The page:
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Fake News: People Who Are Always Tardy Live A Longer And More Successful Life, Science Does NOT Say

  • by: Alan Duke
  • (Sat, 04 May 2019 23:53:29 Z)

Do scientific studies say that people who are always tardy live a longer and more successful life? No, that's not true: This is a mythical conclusion by a writer who stitched together a few quotes from a managment consultant and a psychologist about the characteristics of chronically late people with a Harvard study about the health benefits of optimism. Science did not say it and the content of the story does not support the remarkable claim in the headline.

A multitude of copy-cat articles followed the same storyline, many of them cut and paste jobs, including an article published by the Power of Silence website published on May 4, 2019 titled "People Who Are Always Tardy Live A Longer And More Successful Life, Science Says" (archived here) which opened:

You have someone in your mind, don't you? Perhaps it's your best friend that simply can't appear anywhere on time. Perhaps it's your co-worker that is always late for meetings at work. Or perhaps it's you. Nevertheless, as annoying, unprofessional, and rude unpunctuality may be, we have some pretty good news for you, your friend, your co-worker, your partner, or whoever you thought of. Studies show that the characteristics that cause people to be late are actually the same characteristics that can help them be more successful and live longer. People that are chronically late tend to feel less stressed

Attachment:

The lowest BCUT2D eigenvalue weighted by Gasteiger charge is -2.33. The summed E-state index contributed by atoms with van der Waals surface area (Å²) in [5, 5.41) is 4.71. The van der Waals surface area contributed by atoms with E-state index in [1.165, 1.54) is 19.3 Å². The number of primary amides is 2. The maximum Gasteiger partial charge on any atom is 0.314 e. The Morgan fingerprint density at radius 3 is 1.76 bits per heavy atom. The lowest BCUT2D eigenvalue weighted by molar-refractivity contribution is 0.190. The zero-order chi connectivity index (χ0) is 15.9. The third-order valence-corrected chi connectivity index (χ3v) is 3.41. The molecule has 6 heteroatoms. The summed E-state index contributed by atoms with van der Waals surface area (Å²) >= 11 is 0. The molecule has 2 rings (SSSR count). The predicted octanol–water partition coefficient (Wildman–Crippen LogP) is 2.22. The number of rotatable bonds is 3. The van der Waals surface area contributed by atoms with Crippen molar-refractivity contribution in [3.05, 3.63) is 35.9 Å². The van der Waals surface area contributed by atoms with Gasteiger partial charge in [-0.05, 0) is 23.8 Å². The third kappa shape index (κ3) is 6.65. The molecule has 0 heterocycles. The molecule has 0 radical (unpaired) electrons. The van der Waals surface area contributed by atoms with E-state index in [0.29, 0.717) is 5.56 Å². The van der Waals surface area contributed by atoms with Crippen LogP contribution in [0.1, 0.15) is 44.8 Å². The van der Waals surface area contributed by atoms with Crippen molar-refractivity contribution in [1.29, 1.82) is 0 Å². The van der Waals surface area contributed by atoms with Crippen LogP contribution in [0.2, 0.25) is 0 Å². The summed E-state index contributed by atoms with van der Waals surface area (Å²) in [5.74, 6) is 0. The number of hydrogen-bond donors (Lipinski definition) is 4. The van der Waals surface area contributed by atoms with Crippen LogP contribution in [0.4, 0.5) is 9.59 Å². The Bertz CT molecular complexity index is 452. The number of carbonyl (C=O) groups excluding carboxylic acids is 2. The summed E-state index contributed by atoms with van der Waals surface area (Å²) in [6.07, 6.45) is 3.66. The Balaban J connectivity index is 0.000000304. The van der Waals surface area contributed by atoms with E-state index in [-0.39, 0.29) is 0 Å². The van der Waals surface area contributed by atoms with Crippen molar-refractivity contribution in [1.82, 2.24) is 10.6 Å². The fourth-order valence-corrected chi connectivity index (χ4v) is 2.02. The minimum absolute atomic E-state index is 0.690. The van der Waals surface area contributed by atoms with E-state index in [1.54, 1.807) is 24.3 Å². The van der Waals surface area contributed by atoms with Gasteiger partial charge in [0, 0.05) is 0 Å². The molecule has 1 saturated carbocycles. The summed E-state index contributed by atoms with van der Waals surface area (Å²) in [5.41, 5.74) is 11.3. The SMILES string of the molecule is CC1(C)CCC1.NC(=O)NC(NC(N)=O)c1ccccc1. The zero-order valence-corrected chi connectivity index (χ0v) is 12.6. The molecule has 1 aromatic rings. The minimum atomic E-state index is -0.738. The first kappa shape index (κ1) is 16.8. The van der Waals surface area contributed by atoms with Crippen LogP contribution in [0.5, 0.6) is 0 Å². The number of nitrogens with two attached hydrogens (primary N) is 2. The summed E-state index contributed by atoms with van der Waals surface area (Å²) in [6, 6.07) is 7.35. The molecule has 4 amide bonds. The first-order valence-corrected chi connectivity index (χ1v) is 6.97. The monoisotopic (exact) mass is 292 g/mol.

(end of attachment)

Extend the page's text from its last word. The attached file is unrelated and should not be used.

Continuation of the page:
Screenshot of https://thepowerofsilence.co/people-who-are-always-tardy-live-a-longer-and-more-successful-life-science-says/

Users on social media only saw this title, description and thumbnail:

People Who Are Always Tardy Live A Longer And More Successful Life, Science Says

You have someone in your mind, don't you? Perhaps it's your best friend that simply can't appear anywhere on time. Perhaps it's your co-worker that is always late for meetings at work. Or perhaps it's you. Nevertheless, as annoying, unprofessional, and rude unpunctuality may be, we have some pretty good news for you, your friend, your co-worker, your partner, or whoever you thought of. Studies show that the characteristics that cause people to be late are actually the same characteristics that can help them be more successful and live longer. People that are chronically late tend to feel less stressed

The only "science" quoted in any of the articles is a Harvard University report found here.

According to a series of studies from the U.S. and Europe, the answer is yes. Optimism helps people cope with disease and recover from surgery. Even more impressive is the impact of a positive outlook on overall health and longevity. Research tells us that an optimistic outlook early in life can predict better health and a lower rate of death during follow-up periods of 15 to 40 years.